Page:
The Czech Republic is one of the countries with the largest gender pay gap in the EU. On average, women earn a fifth less than men, and the annual difference exceeds one month's earnings. In an effort to combat this discrimination, the Ministry of Labour has launched a project called “22% to equality”, in reference to the difference in female and male incomes. The project involves comprehensive research, but also a web payroll calculator or an “equal pay program” for employers.
Prime Minister Andrej Babiš (ANO) has said the planned teachers’ strike
over salaries on Wednesday is unwarranted and the government will not
respond to it.
Teacher unions last week announced plans for the all-day strike after their demands for a 10 percent salary increase was not met. Babiš and Minister of Education Robert Plaga (ANO) had offered an 8 percent raise.
Over 6,000 schools, nearly 60 percent, have so far confirmed that they will take part in the strike on Wednesday, the unions said, while others will display a logo signifying their support.
The average monthly gross salary of a teacher was around 36,200 crowns in the first quarter of 2019 while the national average stood at 32,466 crowns. The unions have been pushing to raise teachers' salaries to 130 percent of the average.
Over 50 percent of Czech employees are willing to move for work. According to a new survey carried out by employment agency Randstadt, 52 percent of Czechs would consider moving even to a foreign country in view of a better career growth or a more balanced personal and work life. Nevertheless, Czechs’ readiness to work abroad is still considerably lower than in the neighbouring countries.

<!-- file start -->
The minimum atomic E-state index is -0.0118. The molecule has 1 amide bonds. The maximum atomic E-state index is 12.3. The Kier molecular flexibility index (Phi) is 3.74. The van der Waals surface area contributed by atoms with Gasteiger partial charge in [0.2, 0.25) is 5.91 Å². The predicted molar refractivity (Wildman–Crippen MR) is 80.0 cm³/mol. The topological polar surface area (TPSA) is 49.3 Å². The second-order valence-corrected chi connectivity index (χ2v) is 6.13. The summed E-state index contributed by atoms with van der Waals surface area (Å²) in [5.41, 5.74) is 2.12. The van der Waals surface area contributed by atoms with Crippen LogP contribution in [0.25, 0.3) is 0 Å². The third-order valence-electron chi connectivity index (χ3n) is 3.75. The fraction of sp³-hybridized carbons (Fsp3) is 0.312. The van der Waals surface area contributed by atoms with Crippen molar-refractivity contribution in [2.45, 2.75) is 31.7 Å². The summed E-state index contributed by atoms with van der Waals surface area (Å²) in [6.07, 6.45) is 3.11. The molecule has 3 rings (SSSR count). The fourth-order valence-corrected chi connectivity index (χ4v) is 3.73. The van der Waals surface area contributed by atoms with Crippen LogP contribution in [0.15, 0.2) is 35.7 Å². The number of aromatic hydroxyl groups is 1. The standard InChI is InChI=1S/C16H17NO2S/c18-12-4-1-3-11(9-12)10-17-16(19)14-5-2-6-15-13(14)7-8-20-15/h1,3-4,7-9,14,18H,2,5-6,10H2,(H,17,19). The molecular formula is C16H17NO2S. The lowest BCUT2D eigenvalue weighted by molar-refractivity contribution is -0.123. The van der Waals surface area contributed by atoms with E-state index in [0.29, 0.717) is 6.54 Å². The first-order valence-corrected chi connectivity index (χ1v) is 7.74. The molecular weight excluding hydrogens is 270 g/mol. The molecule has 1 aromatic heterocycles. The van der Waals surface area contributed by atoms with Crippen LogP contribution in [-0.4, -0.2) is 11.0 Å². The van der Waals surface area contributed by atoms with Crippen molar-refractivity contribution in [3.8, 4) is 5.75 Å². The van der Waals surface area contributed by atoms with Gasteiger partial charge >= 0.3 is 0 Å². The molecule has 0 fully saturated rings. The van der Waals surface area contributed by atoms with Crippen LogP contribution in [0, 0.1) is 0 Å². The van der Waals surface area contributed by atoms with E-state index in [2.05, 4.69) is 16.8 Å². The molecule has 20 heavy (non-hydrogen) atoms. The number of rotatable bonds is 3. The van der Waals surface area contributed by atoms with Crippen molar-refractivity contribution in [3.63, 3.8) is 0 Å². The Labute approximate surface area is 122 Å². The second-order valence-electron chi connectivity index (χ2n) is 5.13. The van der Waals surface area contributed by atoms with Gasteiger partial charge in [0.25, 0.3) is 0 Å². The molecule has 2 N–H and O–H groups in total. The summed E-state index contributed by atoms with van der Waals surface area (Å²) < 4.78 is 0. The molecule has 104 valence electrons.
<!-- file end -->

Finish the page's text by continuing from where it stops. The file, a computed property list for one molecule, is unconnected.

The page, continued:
Teaching trade unions have asked for a meeting with Prime Minister Andrej
Babiš about their planned January salary increase and remain on strike
alert, the Czech News Agency reported on Monday.
The unions originally wanted a 15 percent increase to their salaries as opposed to the government’s planned 10 percent pay rise, but have since agreed to the percentage proposed by the latter. The issue now revolves around how the extra pay should be handed out.
The unions have so far not commented on a new proposal by Education Minister Robert Plaga from the ANO party, which would see a flat pay increase of CZK 2,700 with a further CZK 900 available in bonuses.
The government previously promised to increase teachers’ salaries by 150 percent of their 2017 wages by the end of the current election term.
More than a quarter of Czechs developed their computer skills last year,
with self-study being the most popular method, according to an analysis by
the Czech Statistics Office released on Monday. The country ranks sixth in
the EU28, eight points ahead of the average score, which lies at 20
percent. Finland dominates the ranking with 64 percent of its population
between the ages of 16 to 74 improving their computer skills.
In the Czech Republic the percentage of those cultivating their information and communication technology skills depends on the age group. Among16 to 24-year-olds it is every second individual.
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